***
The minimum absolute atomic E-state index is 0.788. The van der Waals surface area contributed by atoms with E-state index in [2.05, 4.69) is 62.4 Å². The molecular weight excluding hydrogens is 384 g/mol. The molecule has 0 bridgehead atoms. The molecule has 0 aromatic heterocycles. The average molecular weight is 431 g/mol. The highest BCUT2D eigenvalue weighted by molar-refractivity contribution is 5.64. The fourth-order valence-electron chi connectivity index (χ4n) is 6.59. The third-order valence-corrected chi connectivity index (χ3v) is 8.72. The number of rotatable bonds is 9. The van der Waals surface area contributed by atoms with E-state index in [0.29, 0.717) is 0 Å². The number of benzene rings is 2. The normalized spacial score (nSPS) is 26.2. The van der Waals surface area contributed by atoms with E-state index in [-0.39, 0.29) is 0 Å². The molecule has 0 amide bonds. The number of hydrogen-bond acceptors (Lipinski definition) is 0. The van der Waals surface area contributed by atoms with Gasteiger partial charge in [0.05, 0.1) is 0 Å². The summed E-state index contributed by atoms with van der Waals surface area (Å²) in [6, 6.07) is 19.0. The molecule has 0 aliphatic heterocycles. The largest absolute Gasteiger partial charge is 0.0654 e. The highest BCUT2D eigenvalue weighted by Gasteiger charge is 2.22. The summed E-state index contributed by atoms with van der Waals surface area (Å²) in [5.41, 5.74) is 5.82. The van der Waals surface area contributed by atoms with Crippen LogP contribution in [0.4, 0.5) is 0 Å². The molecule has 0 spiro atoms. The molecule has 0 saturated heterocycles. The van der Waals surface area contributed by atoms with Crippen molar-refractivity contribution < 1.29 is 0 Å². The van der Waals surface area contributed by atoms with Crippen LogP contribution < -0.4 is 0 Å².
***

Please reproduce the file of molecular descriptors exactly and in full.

The minimum absolute atomic E-state index is 0.788. The van der Waals surface area contributed by atoms with E-state index in [2.05, 4.69) is 62.4 Å². The molecular weight excluding hydrogens is 384 g/mol. The molecule has 0 bridgehead atoms. The molecule has 0 aromatic heterocycles. The average molecular weight is 431 g/mol. The highest BCUT2D eigenvalue weighted by molar-refractivity contribution is 5.64. The fourth-order valence-electron chi connectivity index (χ4n) is 6.59. The third-order valence-corrected chi connectivity index (χ3v) is 8.72. The number of rotatable bonds is 9. The van der Waals surface area contributed by atoms with E-state index in [0.29, 0.717) is 0 Å². The number of benzene rings is 2. The normalized spacial score (nSPS) is 26.2. The van der Waals surface area contributed by atoms with E-state index in [-0.39, 0.29) is 0 Å². The molecule has 0 amide bonds. The number of hydrogen-bond acceptors (Lipinski definition) is 0. The van der Waals surface area contributed by atoms with Gasteiger partial charge in [0.05, 0.1) is 0 Å². The summed E-state index contributed by atoms with van der Waals surface area (Å²) in [6, 6.07) is 19.0. The molecule has 0 aliphatic heterocycles. The largest absolute Gasteiger partial charge is 0.0654 e. The highest BCUT2D eigenvalue weighted by Gasteiger charge is 2.22. The summed E-state index contributed by atoms with van der Waals surface area (Å²) in [5.41, 5.74) is 5.82. The van der Waals surface area contributed by atoms with Crippen LogP contribution in [0.4, 0.5) is 0 Å². The molecule has 0 spiro atoms. The molecule has 0 saturated heterocycles. The van der Waals surface area contributed by atoms with Crippen molar-refractivity contribution < 1.29 is 0 Å². The van der Waals surface area contributed by atoms with Crippen LogP contribution < -0.4 is 0 Å².